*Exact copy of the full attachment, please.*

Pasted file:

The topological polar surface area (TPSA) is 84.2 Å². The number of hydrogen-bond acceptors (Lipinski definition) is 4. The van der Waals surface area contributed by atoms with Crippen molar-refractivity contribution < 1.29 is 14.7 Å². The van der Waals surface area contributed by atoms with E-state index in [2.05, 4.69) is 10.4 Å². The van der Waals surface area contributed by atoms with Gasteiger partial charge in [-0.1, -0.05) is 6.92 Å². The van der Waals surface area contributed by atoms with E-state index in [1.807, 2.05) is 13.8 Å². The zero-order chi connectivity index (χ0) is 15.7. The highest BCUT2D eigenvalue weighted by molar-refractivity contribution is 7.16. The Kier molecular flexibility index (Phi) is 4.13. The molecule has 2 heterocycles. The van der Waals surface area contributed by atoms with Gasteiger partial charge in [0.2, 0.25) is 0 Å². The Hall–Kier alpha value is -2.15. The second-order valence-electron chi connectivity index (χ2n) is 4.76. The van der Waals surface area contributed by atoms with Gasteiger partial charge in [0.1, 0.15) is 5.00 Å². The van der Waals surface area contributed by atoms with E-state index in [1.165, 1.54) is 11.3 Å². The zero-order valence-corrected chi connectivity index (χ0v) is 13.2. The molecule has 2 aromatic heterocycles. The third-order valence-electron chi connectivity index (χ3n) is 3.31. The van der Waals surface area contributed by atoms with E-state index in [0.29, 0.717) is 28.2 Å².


The topological polar surface area (TPSA) is 84.2 Å². The number of hydrogen-bond acceptors (Lipinski definition) is 4. The van der Waals surface area contributed by atoms with Crippen molar-refractivity contribution < 1.29 is 14.7 Å². The van der Waals surface area contributed by atoms with E-state index in [2.05, 4.69) is 10.4 Å². The van der Waals surface area contributed by atoms with Gasteiger partial charge in [-0.1, -0.05) is 6.92 Å². The van der Waals surface area contributed by atoms with E-state index in [1.807, 2.05) is 13.8 Å². The zero-order chi connectivity index (χ0) is 15.7. The highest BCUT2D eigenvalue weighted by molar-refractivity contribution is 7.16. The Kier molecular flexibility index (Phi) is 4.13. The molecule has 2 heterocycles. The van der Waals surface area contributed by atoms with Gasteiger partial charge in [0.2, 0.25) is 0 Å². The Hall–Kier alpha value is -2.15. The second-order valence-electron chi connectivity index (χ2n) is 4.76. The van der Waals surface area contributed by atoms with Gasteiger partial charge in [0.1, 0.15) is 5.00 Å². The van der Waals surface area contributed by atoms with E-state index in [1.165, 1.54) is 11.3 Å². The zero-order valence-corrected chi connectivity index (χ0v) is 13.2. The molecule has 2 aromatic heterocycles. The third-order valence-electron chi connectivity index (χ3n) is 3.31. The van der Waals surface area contributed by atoms with E-state index in [0.29, 0.717) is 28.2 Å².